The State Department earlier this year issued a report stating that Gen. Musharraf's "human-rights record was poor, and serious problems remained." The document listed practices such as "arbitrary arrest, and lengthy pretrial detention," as well as "extrajudicial killings, torture, and rape." At the time, Pakistan's foreign ministry rejected the claims and said the report was "unwarranted" and lacked objectivity.

But while Washington periodically highlights such practices, it has tried to balance them -- especially since Sept. 11, 2001 -- against the need for cooperation from Gen. Musharraf in monitoring and battling terrorists, many of whom, as last week's events in the United Kingdom showed, continue to operate in Pakistan.

[President Bush and Pakistani President Pervez Musharraf during a news conference at the Presidential Palace in Islamabad in March.]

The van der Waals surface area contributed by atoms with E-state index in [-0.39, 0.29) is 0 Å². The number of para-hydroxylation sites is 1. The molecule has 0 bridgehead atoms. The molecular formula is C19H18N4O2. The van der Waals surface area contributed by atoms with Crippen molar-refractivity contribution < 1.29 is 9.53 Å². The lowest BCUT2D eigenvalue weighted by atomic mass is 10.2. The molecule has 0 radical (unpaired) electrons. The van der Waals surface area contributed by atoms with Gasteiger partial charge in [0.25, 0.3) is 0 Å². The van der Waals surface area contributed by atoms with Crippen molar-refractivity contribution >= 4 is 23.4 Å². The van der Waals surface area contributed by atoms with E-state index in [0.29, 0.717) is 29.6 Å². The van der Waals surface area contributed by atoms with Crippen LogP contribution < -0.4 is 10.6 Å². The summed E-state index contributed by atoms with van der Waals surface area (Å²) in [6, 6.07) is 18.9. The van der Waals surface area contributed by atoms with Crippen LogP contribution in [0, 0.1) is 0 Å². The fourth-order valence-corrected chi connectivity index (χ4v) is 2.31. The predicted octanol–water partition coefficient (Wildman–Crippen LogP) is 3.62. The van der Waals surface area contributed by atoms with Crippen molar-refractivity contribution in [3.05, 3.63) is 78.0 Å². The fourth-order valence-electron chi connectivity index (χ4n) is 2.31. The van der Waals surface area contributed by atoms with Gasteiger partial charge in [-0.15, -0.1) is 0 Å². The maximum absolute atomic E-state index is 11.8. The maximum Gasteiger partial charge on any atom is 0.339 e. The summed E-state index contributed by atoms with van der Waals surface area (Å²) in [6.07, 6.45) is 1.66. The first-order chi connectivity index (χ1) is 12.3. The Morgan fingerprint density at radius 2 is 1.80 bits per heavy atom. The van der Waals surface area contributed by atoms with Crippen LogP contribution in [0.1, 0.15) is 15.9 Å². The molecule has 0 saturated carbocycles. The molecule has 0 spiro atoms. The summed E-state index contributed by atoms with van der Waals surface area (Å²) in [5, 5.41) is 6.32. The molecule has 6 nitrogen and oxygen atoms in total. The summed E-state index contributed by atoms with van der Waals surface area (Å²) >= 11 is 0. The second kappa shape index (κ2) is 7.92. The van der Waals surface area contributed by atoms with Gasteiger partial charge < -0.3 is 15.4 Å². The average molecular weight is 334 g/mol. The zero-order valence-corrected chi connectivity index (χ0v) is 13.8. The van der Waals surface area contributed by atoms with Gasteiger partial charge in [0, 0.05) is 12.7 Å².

President Bush and Pakistani President Pervez Musharraf during a news conference at the Presidential Palace in Islamabad in March.

The U.S. government hasn't made a big issue about the disappearance of a U.S. citizen, but it isn't ignoring the case. Through the spring and summer, the Sarki family has enlisted help on Capitol Hill and at the State Department. Rep. Sheila Jackson Lee, a Texas Democrat and co-chairman of the Congressional Pakistan Caucus, has taken up Mr. Sarki's case, meeting with Pakistan's Ambassador Mahmud Ali Durrani in Washington while her staff has contacted authorities in Pakistan. So far, little information has turned up.

During Mr. Sarki's most recent trip to Pakistan, he had resumed his activism on behalf of Sindhis, with activities including organizing peaceful demonstrations.

His friends and family say they believe Mr. Sarki was abducted by Pakistani law-enforcement officials in response to his protests against the government.

The spokesman for Pakistan's embassy in Washington says Mr. Sarki wasn't abducted by Pakistan authorities and isn't in the custody of the Pakistani government or agencies. The spokesman said authorities are trying to track down what happened and where Mr. Sarki might be.